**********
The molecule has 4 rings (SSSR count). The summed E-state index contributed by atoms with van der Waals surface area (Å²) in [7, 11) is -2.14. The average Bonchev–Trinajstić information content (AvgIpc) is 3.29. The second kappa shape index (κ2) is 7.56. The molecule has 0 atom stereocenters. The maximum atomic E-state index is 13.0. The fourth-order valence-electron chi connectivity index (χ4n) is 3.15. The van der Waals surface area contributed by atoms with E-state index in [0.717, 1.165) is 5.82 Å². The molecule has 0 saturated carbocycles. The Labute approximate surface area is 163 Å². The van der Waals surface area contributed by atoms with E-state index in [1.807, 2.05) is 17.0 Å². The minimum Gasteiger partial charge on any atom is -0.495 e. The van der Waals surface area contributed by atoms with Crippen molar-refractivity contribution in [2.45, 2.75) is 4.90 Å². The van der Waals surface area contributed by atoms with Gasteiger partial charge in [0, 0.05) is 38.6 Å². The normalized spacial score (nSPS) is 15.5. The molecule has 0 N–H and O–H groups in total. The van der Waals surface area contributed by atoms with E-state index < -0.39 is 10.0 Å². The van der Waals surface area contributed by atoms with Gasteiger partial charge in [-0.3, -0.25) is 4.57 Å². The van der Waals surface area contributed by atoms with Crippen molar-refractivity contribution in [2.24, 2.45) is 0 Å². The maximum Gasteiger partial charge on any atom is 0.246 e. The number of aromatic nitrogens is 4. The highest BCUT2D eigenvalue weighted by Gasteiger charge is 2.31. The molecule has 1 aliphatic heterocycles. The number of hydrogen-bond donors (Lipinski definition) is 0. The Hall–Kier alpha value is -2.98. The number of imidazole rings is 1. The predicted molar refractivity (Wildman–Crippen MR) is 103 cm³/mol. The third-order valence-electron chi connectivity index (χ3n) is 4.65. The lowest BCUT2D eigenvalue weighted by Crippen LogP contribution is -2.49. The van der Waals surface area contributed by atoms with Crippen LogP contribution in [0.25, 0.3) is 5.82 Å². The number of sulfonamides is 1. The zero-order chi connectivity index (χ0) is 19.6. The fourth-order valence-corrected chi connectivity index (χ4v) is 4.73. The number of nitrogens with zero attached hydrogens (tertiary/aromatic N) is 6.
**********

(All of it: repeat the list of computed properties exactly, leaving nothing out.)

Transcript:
The molecule has 4 rings (SSSR count). The summed E-state index contributed by atoms with van der Waals surface area (Å²) in [7, 11) is -2.14. The average Bonchev–Trinajstić information content (AvgIpc) is 3.29. The second kappa shape index (κ2) is 7.56. The molecule has 0 atom stereocenters. The maximum atomic E-state index is 13.0. The fourth-order valence-electron chi connectivity index (χ4n) is 3.15. The van der Waals surface area contributed by atoms with E-state index in [0.717, 1.165) is 5.82 Å². The molecule has 0 saturated carbocycles. The Labute approximate surface area is 163 Å². The van der Waals surface area contributed by atoms with E-state index in [1.807, 2.05) is 17.0 Å². The minimum Gasteiger partial charge on any atom is -0.495 e. The van der Waals surface area contributed by atoms with Crippen molar-refractivity contribution in [2.45, 2.75) is 4.90 Å². The van der Waals surface area contributed by atoms with Gasteiger partial charge in [0, 0.05) is 38.6 Å². The normalized spacial score (nSPS) is 15.5. The molecule has 0 N–H and O–H groups in total. The van der Waals surface area contributed by atoms with E-state index < -0.39 is 10.0 Å². The van der Waals surface area contributed by atoms with Gasteiger partial charge in [-0.3, -0.25) is 4.57 Å². The van der Waals surface area contributed by atoms with Crippen molar-refractivity contribution in [2.24, 2.45) is 0 Å². The maximum Gasteiger partial charge on any atom is 0.246 e. The number of aromatic nitrogens is 4. The highest BCUT2D eigenvalue weighted by Gasteiger charge is 2.31. The molecule has 1 aliphatic heterocycles. The number of hydrogen-bond donors (Lipinski definition) is 0. The Hall–Kier alpha value is -2.98. The number of imidazole rings is 1. The predicted molar refractivity (Wildman–Crippen MR) is 103 cm³/mol. The third-order valence-electron chi connectivity index (χ3n) is 4.65. The lowest BCUT2D eigenvalue weighted by Crippen LogP contribution is -2.49. The van der Waals surface area contributed by atoms with Crippen LogP contribution in [0.25, 0.3) is 5.82 Å². The number of sulfonamides is 1. The zero-order chi connectivity index (χ0) is 19.6. The fourth-order valence-corrected chi connectivity index (χ4v) is 4.73. The number of nitrogens with zero attached hydrogens (tertiary/aromatic N) is 6.